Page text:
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At the moment, Alfie Granger-Howell and Nick Harriman are spending most of their studio time in a somewhat distracted manner. Instead of producing new Dusky music, they’re tweaking aspects of their live show. They’ve performed it a few times in Europe already, but there are still some challenges.

For one, Harriman is trying to work out a way to sit down during the group’s performances—he cites a sitting Jeff Mills playing the 909 as both an inspiration and an aspiration. Though Dusky hasn’t quite achieved Mills’ status to confidently pull off the sit-down, the prolific duo does have a new long-player, Outer, around which the show revolves.

Strongly informed by ’90s-era dance-music grooves, Outer begins with the rave-y sounds of “All We Ever Needed” and it delivers a cross-section of vocal styles, including the ragga chants (courtesy of Wiley) on “Sort It Out Sharon.” It offers the deceptively simple bleeps of the Solomon Grey-fronted “Long Wait,” the moodiness of “Swansea” (featuring Gary Numan), the spacy rhythms of “Trough” and the pure techno of “Songs of Phase.” Outer is like a guidebook to beginner styles of dance music, updated for today.

“We have to work backwards, deconstructing the tracks to figure out how to best reconstruct them onstage,” Granger-Howell explains from the group’s North London studio. “We’re splitting everything into different elements in Ableton. We use a couple of MIDI controllers and Novation Launchpad as the equivalent of a digital mixer with 12 channels of sound we have individual control over. We control internal effects on different stems in Ableton and external effects using Strymon pedals.”

Both Granger-Howell and Harriman have traditional music training, the former with a degree in piano composition from the Royal Academy, the latter in drums and saxophone—which he is quick to point out he played “really, really badly, so I wouldn’t say I’m musically trained at all.”

Many elements of the show are performed live by Granger-Howell, who has a full-sized keyboard and an Akai MPD, from which he generates percussive hits. Harriman has a Roland TR-8 for replacement drums and a Roland TB-3 for basslines, as well as another Akai MPD. All these, as well as pads, strings and triggered samples are fed into the Roland MX-1, which the fellows prefer, as it functions like a DJ mixer with effects.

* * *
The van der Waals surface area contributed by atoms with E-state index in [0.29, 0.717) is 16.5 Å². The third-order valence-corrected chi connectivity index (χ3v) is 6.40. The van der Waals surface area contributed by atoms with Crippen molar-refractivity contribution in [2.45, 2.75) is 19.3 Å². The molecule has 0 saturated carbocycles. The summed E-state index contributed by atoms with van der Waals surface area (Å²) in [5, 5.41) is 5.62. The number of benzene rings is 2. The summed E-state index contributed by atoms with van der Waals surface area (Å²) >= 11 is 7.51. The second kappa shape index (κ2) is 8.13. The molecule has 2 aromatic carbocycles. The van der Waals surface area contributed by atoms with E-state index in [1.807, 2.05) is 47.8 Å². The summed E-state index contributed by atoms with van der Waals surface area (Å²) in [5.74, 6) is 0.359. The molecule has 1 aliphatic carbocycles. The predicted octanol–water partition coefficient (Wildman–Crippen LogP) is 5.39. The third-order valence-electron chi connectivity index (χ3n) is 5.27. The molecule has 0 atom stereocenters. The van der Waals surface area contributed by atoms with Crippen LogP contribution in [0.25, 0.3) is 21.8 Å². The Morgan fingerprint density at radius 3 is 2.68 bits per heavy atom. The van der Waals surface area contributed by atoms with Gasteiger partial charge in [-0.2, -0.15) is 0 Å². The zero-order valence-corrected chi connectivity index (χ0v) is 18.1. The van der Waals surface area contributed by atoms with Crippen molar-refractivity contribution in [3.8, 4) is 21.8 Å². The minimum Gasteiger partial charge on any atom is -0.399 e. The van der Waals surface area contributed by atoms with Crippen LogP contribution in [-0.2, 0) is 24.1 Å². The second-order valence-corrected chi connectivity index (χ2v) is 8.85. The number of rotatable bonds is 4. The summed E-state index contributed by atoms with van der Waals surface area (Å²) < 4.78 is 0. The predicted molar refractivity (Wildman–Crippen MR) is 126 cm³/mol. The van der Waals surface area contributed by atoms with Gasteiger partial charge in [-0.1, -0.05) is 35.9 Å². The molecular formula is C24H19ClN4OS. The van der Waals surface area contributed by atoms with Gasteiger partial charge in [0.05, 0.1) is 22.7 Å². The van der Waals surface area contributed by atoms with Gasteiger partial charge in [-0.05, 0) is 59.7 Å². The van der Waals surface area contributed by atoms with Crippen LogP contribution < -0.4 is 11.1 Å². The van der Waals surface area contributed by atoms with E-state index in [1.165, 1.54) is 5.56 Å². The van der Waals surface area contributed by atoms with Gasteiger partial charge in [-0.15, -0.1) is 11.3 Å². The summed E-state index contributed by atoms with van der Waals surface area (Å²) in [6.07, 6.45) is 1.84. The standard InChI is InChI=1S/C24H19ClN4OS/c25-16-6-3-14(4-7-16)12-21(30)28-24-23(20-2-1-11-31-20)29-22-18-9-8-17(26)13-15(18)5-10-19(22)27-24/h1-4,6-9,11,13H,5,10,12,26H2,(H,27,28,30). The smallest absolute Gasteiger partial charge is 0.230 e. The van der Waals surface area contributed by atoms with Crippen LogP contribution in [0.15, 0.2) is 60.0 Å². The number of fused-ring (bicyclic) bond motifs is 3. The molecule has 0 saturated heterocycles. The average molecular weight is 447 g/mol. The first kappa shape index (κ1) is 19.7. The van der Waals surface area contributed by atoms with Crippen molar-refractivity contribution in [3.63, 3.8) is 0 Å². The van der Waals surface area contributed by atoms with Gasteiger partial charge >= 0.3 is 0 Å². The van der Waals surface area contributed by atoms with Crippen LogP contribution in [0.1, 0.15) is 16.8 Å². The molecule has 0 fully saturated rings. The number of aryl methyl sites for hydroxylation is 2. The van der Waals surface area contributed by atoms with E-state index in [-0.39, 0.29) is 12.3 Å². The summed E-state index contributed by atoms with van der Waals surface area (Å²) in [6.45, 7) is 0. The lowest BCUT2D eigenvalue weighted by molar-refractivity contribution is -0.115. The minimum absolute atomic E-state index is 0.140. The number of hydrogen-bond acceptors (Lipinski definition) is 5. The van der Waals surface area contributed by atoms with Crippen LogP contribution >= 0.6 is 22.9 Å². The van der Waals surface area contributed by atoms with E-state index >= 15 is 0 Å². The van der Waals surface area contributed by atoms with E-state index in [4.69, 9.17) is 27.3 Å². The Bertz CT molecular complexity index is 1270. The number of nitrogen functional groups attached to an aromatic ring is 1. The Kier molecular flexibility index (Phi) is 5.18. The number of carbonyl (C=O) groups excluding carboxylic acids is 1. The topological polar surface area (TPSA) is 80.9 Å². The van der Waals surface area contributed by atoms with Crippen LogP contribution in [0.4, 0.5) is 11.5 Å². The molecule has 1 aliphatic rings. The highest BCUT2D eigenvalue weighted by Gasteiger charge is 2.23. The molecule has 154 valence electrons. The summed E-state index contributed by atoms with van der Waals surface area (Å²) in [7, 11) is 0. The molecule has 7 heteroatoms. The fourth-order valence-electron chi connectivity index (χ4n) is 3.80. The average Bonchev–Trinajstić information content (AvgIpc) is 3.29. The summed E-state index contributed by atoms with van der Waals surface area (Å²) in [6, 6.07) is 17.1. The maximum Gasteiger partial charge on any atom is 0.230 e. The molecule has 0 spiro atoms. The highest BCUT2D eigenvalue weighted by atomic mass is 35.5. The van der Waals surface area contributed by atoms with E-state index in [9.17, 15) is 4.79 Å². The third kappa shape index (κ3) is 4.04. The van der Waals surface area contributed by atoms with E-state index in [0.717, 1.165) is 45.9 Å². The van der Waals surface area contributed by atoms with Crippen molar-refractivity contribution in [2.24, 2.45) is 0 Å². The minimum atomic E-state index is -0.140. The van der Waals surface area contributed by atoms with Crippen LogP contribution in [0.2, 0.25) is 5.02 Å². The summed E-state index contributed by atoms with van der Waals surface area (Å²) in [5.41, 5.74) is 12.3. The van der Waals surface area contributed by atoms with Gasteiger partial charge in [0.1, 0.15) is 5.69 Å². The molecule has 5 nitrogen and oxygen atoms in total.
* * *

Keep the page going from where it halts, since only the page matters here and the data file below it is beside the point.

Still, DJing figures largely into the Dusky equation. Not unlike Outer, the duo’s DJ sets are a mixture of house and techno, with a generous sprinkling of their own productions, staying within the 118- to 130-BPM range.

“Dusky gives us freedom,” says Harriman, referring back to the duo’s previous moniker/incarnation, Solarity. “When we were Solarity, we weren’t getting enough gigs to work on music full-time, which takes away from your freedom. As Dusky, which we became for [2011’s] Stick by This, which we wrote while we were still Solarity, we were actually getting gigs and getting paid so we could spend time doing music.”

Then and now, Dusky stay very much in the box: A combination of Logic X and 9 combined with virtual instruments and plug-ins like Reaktor, Rob Papen, Trillian, Omnisphere, and Waves for dynamic processing. Macintosh with DynAudio speakers, Prism interface, and Coleman Monitor Controller, and a Neumann TLM 103 microphone are their only tangible bits. “The TLM is a good all-rounder,” says Granger-Howell referring to the variety of vocals on Outer, some of which were recorded by Dusky in their studio. “Tracks like ‘Spruce’ with Pedestrian were sung very, very softly close to the mic whereas ‘Long Wait,’ Solomon Grey was belting it, further away from the mike. Those were EQed very differently with a big difference in the reverbs. The reverb delays were based on the vibe of the track rather than just the vocal.

“We like the sampling approach,” he continues. “Some are proper songs with real structure and others are just vocal hooks. ‘Tiers’ with Ed Macfarlane from Friendly Fires, we thought it would suit the track to be more of a short repeating hook, rather than a full verse. That makes it feel like the vocal is another aspect in the mix, another instrument as opposed to the real focus of the track that everything else is supported. It’s much more blending in as another equal part to the others.”

In releasing a multi-genre album in an age of singles, remix packages and EP, Harriman says, “It’s a way to present music in a different way and an opportunity to put stuff out which you wouldn’t normally put out on a club EP. Outer is not that different to what we were doing before—it’s just a wider-reaching side of the ’90s, much more of a listening experience.”


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